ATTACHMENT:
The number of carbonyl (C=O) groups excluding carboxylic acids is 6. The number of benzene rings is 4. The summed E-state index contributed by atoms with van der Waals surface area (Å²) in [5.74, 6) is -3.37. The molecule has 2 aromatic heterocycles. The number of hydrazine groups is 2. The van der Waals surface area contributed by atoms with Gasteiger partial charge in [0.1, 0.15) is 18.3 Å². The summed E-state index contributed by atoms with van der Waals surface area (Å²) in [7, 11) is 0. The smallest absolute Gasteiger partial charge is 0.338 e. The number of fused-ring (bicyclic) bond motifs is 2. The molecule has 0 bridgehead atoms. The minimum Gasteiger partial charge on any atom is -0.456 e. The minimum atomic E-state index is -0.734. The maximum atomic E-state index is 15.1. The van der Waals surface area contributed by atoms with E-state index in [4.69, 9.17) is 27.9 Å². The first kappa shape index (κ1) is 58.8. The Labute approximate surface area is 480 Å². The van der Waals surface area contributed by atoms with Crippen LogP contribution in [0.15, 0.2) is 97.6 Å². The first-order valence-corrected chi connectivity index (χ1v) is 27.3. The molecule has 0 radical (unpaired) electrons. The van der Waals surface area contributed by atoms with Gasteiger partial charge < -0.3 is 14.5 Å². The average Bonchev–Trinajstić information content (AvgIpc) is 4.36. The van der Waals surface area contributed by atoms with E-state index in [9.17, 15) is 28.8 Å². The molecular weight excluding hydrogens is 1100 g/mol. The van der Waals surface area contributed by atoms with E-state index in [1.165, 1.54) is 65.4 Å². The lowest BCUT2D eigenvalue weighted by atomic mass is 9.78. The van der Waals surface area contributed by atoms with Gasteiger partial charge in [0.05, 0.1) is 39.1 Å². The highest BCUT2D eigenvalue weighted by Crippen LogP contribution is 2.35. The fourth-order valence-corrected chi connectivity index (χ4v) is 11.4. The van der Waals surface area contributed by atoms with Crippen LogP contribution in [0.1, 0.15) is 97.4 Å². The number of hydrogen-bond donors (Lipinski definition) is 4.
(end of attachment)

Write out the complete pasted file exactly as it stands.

The number of carbonyl (C=O) groups excluding carboxylic acids is 6. The number of benzene rings is 4. The summed E-state index contributed by atoms with van der Waals surface area (Å²) in [5.74, 6) is -3.37. The molecule has 2 aromatic heterocycles. The number of hydrazine groups is 2. The van der Waals surface area contributed by atoms with Gasteiger partial charge in [0.1, 0.15) is 18.3 Å². The summed E-state index contributed by atoms with van der Waals surface area (Å²) in [7, 11) is 0. The smallest absolute Gasteiger partial charge is 0.338 e. The number of fused-ring (bicyclic) bond motifs is 2. The molecule has 0 bridgehead atoms. The minimum Gasteiger partial charge on any atom is -0.456 e. The minimum atomic E-state index is -0.734. The maximum atomic E-state index is 15.1. The van der Waals surface area contributed by atoms with E-state index in [4.69, 9.17) is 27.9 Å². The first kappa shape index (κ1) is 58.8. The Labute approximate surface area is 480 Å². The van der Waals surface area contributed by atoms with Crippen LogP contribution in [0.15, 0.2) is 97.6 Å². The first-order valence-corrected chi connectivity index (χ1v) is 27.3. The molecule has 0 radical (unpaired) electrons. The van der Waals surface area contributed by atoms with Gasteiger partial charge < -0.3 is 14.5 Å². The average Bonchev–Trinajstić information content (AvgIpc) is 4.36. The van der Waals surface area contributed by atoms with E-state index in [9.17, 15) is 28.8 Å². The molecular weight excluding hydrogens is 1100 g/mol. The van der Waals surface area contributed by atoms with E-state index in [1.165, 1.54) is 65.4 Å². The lowest BCUT2D eigenvalue weighted by atomic mass is 9.78. The van der Waals surface area contributed by atoms with Gasteiger partial charge in [0.05, 0.1) is 39.1 Å². The highest BCUT2D eigenvalue weighted by Crippen LogP contribution is 2.35. The fourth-order valence-corrected chi connectivity index (χ4v) is 11.4. The van der Waals surface area contributed by atoms with Crippen LogP contribution in [0.1, 0.15) is 97.4 Å². The number of hydrogen-bond donors (Lipinski definition) is 4.